Caring for Yourself After Your Breast Implant Surgery

This information will help you care for yourself after your breast implant surgery.

After Your Surgery

  • You will have a gauze bandage covering your incision (surgical cut). This bandage will be held in place by your bra or clear tape.
  • You may have a Jackson-Pratt® drain (JP drain) in place when you leave the hospital. This is a plastic drain that’s inserted in your chest to drain the fluid from your surgery. The drain is usually removed 1 to 2 weeks after your surgery. Your nurse will teach you how to care for it before you go home.
  • You will get a prescription for pain medication and antibiotics.
  • If you will be traveling by car, place a small pillow or towel between the seat belt and your reconstructed breast. The skin over your reconstructed breast is often thin and can easily be scraped which can lead to infection.
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At Home

Caring for your chest

  • If you have a bandage that is held in place by your bra, remove it and replace it with new one at least once a day until your follow- up appointment. At your follow-up appointment, your doctor or nurse will tell if you can stop.
  • If you have a bandage that is held in place by a clear plastic dressing, don’t change it. Your doctor or nurse will change it at your appointment.
  • To create a natural fold under your breast, your doctor placed sutures (stitches) under your skin which you will not see. They will dissolve on their own and don’t need to be removed. These sutures may cause you to feel a pinching or pulling sensation, and can be painful. If you have any pain, take your pain medication.

For the first 48 hours after your surgery:

  • You may have a slight fever. Your temperature could reach 101° F (38.3° C).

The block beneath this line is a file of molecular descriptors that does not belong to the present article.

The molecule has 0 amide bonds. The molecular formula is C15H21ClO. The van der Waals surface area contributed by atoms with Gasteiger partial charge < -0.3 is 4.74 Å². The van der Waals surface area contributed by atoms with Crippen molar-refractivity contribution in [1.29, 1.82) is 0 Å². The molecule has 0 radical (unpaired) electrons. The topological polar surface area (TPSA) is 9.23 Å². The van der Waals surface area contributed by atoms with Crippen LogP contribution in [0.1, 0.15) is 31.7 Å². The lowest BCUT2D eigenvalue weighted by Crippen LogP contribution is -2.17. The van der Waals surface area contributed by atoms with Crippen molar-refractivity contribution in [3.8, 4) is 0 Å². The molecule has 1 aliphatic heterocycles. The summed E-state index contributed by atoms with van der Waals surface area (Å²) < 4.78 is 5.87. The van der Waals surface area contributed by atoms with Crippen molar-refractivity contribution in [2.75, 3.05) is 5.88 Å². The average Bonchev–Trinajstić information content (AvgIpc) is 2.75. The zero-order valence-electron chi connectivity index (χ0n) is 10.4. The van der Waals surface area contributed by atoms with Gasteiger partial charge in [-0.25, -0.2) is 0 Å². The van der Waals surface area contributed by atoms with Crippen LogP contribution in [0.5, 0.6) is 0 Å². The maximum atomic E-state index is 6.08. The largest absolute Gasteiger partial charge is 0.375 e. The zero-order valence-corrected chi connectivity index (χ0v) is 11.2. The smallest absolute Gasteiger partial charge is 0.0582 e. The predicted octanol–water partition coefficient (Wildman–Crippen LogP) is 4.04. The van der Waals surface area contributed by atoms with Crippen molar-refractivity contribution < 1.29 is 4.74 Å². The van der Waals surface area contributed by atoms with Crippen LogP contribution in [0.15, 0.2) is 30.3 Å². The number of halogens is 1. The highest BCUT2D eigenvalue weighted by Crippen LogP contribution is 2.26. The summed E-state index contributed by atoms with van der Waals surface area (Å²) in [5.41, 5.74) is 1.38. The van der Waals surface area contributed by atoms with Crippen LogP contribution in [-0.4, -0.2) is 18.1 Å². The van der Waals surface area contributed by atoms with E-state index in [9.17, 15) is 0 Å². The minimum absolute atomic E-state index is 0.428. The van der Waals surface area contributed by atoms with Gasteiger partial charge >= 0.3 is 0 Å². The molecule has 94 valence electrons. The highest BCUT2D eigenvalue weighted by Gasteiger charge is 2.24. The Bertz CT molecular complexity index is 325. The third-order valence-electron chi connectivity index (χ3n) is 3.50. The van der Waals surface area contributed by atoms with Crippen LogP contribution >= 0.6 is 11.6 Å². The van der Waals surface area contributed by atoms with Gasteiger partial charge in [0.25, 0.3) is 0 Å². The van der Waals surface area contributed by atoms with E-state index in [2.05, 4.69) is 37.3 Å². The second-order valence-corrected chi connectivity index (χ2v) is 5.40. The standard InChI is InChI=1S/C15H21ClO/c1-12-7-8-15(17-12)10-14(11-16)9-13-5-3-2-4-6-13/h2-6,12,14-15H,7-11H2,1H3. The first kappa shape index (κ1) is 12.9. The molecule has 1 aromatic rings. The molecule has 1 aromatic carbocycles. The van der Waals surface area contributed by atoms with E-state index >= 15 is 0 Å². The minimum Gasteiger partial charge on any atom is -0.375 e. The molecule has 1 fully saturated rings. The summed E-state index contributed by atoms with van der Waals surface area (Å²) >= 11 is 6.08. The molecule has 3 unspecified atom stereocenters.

• The skin of your reconstructed breast may become pink or red.

These are not signs of infection. They are signs that your body is adjusting to the implant. Call your doctor if the redness or fever doesn’t get better 48 hours after your surgery or if your temperature gets higher than 101° F (38.3° C).

Showering

  • Don’t shower or wet your bandage for the first 48 hours after surgery.
  • You may shower 48 hours after your surgery if:
    • You do not have a JP drain or
    • You have a drain that is covered with a clear waterproof cover.
  • If you have a JP drain and you don’t have a waterproof cover or if the cover has fallen off, you can shower 48 hours after your JP drain has been removed. You may shower from the waist down or take a sponge bath while you still have the drain.
  • Avoid baths, hot tubs, and swimming pools for at least 6 weeks after your surgery.
  • Speak with your doctor or nurse before you use deodorant, lotion, or cream anywhere near your incision.

Clothing

  • Wear a soft supportive bra for 6 to 8 weeks after your surgery, even while sleeping. You may remove your bra when you bathe or shower.
  • Don’t wear a bra that has underwire.

Medications

  • Your doctor will give you medication to treat your pain as needed.
  • Your doctor will give you an antibiotic. Take the medication as it is prescribed.

Restrictions on physical activity

You can resume most activities right after your surgery, but below are some exceptions.

  • Don’t do any exercise that will tighten your chest muscles. If you have any questions, talk with your doctor or nurse.
  • Don’t lift any objects heavier than 5 pounds (2.3 kilograms) for 4 to 6 weeks.
  • Check with your doctor or nurse before starting heavy exercises, such as running, jogging, or lifting weights.

When you exercise, wear a soft and supportive bra. 

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Call Your Doctor or Nurse If You Have:

  • A temperature of 101° F (38.3° C) or higher
  • Redness, warmth, or increased pain or swelling in your breast area
  • Shaking chills
  • Shortness of breath
  • Drainage or oozing from your incision
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